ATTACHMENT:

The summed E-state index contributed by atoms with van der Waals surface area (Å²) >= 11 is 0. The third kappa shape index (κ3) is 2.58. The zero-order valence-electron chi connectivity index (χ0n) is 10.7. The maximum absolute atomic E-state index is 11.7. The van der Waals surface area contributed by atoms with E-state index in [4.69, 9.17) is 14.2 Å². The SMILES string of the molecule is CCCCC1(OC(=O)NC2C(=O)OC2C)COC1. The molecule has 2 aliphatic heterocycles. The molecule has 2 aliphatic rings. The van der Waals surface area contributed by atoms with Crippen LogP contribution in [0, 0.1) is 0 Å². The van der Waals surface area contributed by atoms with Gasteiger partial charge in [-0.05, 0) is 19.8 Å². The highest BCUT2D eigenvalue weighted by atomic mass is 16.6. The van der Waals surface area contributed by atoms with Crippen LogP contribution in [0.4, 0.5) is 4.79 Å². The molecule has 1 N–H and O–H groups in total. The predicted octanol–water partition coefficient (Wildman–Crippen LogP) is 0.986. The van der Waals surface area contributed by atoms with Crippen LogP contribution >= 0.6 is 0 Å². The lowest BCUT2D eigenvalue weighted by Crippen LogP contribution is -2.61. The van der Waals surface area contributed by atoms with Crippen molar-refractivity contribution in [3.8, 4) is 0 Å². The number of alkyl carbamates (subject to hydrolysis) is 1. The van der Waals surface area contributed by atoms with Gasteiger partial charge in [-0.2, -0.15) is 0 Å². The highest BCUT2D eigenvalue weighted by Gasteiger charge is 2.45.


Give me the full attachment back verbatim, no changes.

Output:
The summed E-state index contributed by atoms with van der Waals surface area (Å²) >= 11 is 0. The third kappa shape index (κ3) is 2.58. The zero-order valence-electron chi connectivity index (χ0n) is 10.7. The maximum absolute atomic E-state index is 11.7. The van der Waals surface area contributed by atoms with E-state index in [4.69, 9.17) is 14.2 Å². The SMILES string of the molecule is CCCCC1(OC(=O)NC2C(=O)OC2C)COC1. The molecule has 2 aliphatic heterocycles. The molecule has 2 aliphatic rings. The van der Waals surface area contributed by atoms with Crippen LogP contribution in [0, 0.1) is 0 Å². The van der Waals surface area contributed by atoms with Gasteiger partial charge in [-0.05, 0) is 19.8 Å². The highest BCUT2D eigenvalue weighted by atomic mass is 16.6. The van der Waals surface area contributed by atoms with Crippen LogP contribution in [0.4, 0.5) is 4.79 Å². The molecule has 1 N–H and O–H groups in total. The predicted octanol–water partition coefficient (Wildman–Crippen LogP) is 0.986. The van der Waals surface area contributed by atoms with Crippen LogP contribution >= 0.6 is 0 Å². The lowest BCUT2D eigenvalue weighted by Crippen LogP contribution is -2.61. The van der Waals surface area contributed by atoms with Crippen molar-refractivity contribution in [3.8, 4) is 0 Å². The number of alkyl carbamates (subject to hydrolysis) is 1. The van der Waals surface area contributed by atoms with Gasteiger partial charge in [-0.2, -0.15) is 0 Å². The highest BCUT2D eigenvalue weighted by Gasteiger charge is 2.45.